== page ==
Carmelo Cerrelli Wine In Site

Welcome to Wine-In-Site A Look at Carmelo Cerrelli, Collector


Carmelo Cerrelli enjoys the art of wine collecting. A wine collector may seek out a particular bottle of wine for any number of reasons, ranging from historical value to something more personal or sentimental. Other collectors simply enjoy buying wine that tastes good. Regardless of the motivation behind searching for and purchasing a specific bottle of wine, collectors should be prepared to pay a considerable amount of money for the finer vintages.

“There’s always a challenge,” says Carmelo, “regarding the decision to purchase wine as either an investment or just to enjoy the fruits of the vine.” It seems that a wine connoisseur’s dilemma is always an internal battle between knowing the monetary value of a great wine and then deciding if its taste is really worth spending the money. Either way, Cerrelli can’t really consider monetary value because once the bottle is opened the value lies only with the experience and taste that lies within.

Mr. Cerrelli is no newcomer to investing and trading so there’s really no surprise that Carmelo can see certain vintages as investment opportunities. He has worked as an independent futures and index trader with BBT FX in Toronto, Canada, where he also owns several business ventures. He finds the thrill of the hunt as rewarding as the fruits of the ‘labour.’ Regarding wine, as in any transaction, the value is in what someone is willing to pay for the ‘experience.’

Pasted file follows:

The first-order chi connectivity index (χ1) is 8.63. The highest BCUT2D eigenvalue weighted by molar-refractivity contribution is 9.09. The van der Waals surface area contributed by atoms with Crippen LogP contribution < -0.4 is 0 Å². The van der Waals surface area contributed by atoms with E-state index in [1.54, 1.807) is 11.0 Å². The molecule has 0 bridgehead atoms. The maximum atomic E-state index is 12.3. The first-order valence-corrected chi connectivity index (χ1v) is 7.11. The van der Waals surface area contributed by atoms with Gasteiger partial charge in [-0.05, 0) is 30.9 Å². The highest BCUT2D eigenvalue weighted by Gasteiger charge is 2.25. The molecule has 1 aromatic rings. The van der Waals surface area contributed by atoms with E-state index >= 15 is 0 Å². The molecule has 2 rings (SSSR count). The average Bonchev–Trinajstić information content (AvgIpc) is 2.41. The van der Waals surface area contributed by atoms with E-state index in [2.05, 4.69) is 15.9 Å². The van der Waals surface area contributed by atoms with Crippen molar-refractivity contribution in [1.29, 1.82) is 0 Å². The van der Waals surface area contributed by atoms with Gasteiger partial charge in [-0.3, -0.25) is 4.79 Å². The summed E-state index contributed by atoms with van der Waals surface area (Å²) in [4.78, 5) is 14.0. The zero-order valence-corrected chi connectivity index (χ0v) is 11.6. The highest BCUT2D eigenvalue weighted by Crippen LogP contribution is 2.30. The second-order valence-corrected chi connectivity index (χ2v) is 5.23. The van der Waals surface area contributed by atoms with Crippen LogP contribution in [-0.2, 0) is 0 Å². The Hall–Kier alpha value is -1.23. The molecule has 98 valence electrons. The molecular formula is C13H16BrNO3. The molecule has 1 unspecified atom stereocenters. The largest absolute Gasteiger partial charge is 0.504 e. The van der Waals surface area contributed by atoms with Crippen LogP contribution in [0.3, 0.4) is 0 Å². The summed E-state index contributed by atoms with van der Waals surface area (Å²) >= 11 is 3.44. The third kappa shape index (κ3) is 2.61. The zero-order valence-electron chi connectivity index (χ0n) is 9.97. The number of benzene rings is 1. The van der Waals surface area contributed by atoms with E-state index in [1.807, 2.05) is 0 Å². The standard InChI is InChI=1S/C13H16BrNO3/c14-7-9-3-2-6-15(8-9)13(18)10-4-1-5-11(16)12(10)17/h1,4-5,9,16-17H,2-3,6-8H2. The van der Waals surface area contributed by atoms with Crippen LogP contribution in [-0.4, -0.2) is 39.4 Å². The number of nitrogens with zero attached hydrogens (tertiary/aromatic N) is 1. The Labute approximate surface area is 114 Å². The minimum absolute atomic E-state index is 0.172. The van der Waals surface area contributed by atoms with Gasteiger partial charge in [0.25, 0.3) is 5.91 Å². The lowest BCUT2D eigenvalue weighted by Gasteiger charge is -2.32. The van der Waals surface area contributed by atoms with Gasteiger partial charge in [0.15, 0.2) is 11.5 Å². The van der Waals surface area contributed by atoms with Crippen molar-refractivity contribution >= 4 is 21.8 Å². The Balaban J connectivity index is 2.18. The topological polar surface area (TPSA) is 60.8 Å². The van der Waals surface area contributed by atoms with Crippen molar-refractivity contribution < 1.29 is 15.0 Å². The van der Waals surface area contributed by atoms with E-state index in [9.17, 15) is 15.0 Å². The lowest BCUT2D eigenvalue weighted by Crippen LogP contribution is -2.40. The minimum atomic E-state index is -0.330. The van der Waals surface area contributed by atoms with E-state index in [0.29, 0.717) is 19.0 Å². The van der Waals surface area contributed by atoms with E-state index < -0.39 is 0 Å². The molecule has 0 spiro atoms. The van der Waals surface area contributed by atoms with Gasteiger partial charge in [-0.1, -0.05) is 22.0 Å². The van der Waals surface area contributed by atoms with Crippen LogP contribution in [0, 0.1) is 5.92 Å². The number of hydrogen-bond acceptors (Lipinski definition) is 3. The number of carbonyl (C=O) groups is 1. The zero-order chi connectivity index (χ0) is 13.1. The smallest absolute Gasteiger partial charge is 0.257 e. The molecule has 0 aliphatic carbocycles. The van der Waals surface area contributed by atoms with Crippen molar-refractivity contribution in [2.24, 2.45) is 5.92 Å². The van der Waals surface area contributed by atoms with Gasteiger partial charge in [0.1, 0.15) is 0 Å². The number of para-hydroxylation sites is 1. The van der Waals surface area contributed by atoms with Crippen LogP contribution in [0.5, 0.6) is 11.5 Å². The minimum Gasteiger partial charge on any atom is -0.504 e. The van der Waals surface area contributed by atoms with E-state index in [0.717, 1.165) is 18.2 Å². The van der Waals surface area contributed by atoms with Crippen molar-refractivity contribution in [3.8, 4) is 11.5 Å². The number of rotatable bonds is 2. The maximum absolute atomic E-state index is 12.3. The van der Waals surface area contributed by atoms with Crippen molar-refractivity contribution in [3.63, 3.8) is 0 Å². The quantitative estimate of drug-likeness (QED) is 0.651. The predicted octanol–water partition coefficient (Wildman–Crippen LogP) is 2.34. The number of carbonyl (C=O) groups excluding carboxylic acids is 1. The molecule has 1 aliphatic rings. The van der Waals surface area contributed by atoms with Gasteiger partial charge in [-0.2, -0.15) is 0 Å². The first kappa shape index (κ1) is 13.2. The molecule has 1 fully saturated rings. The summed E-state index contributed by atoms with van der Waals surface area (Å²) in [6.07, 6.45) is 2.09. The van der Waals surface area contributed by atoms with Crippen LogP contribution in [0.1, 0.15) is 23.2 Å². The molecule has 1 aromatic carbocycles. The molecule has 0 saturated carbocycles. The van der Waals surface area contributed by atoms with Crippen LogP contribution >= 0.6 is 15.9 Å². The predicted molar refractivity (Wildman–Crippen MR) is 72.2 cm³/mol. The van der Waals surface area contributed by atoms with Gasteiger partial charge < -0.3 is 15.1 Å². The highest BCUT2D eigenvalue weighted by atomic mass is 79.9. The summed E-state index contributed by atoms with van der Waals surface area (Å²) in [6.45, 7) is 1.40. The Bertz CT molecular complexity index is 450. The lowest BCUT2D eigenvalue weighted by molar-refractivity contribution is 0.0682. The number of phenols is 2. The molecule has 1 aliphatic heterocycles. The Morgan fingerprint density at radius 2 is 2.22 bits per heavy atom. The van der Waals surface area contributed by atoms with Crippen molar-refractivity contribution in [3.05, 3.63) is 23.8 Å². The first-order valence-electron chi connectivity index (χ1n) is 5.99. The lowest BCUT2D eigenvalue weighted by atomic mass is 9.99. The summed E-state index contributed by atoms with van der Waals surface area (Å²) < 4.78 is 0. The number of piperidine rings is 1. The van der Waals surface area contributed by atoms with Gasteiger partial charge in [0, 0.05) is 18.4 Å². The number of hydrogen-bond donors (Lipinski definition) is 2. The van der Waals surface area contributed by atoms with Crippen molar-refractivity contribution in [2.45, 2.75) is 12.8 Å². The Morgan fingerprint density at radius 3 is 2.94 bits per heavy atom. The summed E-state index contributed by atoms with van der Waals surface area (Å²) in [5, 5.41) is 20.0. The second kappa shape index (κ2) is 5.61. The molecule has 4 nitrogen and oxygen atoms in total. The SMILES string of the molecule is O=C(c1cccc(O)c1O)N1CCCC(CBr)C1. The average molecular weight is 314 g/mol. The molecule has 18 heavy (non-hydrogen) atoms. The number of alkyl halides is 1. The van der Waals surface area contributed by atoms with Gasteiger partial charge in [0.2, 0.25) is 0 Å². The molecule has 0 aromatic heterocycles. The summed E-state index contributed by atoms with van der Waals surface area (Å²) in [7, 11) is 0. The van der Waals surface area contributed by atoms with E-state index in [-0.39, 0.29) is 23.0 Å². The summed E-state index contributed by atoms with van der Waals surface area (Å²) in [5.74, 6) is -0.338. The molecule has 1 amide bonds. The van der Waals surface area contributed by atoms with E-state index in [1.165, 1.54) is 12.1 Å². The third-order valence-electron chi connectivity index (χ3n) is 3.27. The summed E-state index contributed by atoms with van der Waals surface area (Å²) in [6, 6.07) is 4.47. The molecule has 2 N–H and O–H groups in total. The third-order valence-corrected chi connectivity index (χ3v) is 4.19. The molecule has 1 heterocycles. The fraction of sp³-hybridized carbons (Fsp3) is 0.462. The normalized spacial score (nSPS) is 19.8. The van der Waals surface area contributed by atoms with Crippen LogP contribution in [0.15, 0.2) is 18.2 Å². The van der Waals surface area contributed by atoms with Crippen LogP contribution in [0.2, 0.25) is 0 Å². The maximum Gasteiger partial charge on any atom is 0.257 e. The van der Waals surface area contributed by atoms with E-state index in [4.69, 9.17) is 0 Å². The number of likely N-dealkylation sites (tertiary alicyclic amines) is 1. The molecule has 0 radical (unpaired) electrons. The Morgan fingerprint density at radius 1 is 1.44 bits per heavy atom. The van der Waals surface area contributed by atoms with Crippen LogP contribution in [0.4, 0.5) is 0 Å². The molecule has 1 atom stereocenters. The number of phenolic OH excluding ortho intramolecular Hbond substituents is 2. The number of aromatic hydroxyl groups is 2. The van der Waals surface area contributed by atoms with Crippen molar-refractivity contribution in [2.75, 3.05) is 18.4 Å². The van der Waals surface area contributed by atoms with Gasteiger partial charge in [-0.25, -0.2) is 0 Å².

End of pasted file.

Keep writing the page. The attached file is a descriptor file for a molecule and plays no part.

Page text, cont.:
Despite the fact that even the finest Bordeaux lasts for only about 50 years, in 1985 a bottle of 1787 Chateau Lafite Bordeaux sold for $156,450. This particular bottle bore the handwritten initials of President Thomas Jefferson, an avid wine collector himself. Since Jefferson’s notoriety is so widespread because he spent time as America’s ambassador to France, his initials have helped additional bottles sell for $43,500 and $56,588. As for the Bordeaux, the standard 750 milliliter bottle's value equates to about $26,075 per glass. While Carmelo Cerrelli admits that the contents of the bottle might not hold the value of the cost, a person has to measure his own investments. After all, how much is a sealed bottle of an extremely notable wine, that’s nearly three-hundred years old, signed by international historic icon, really worth?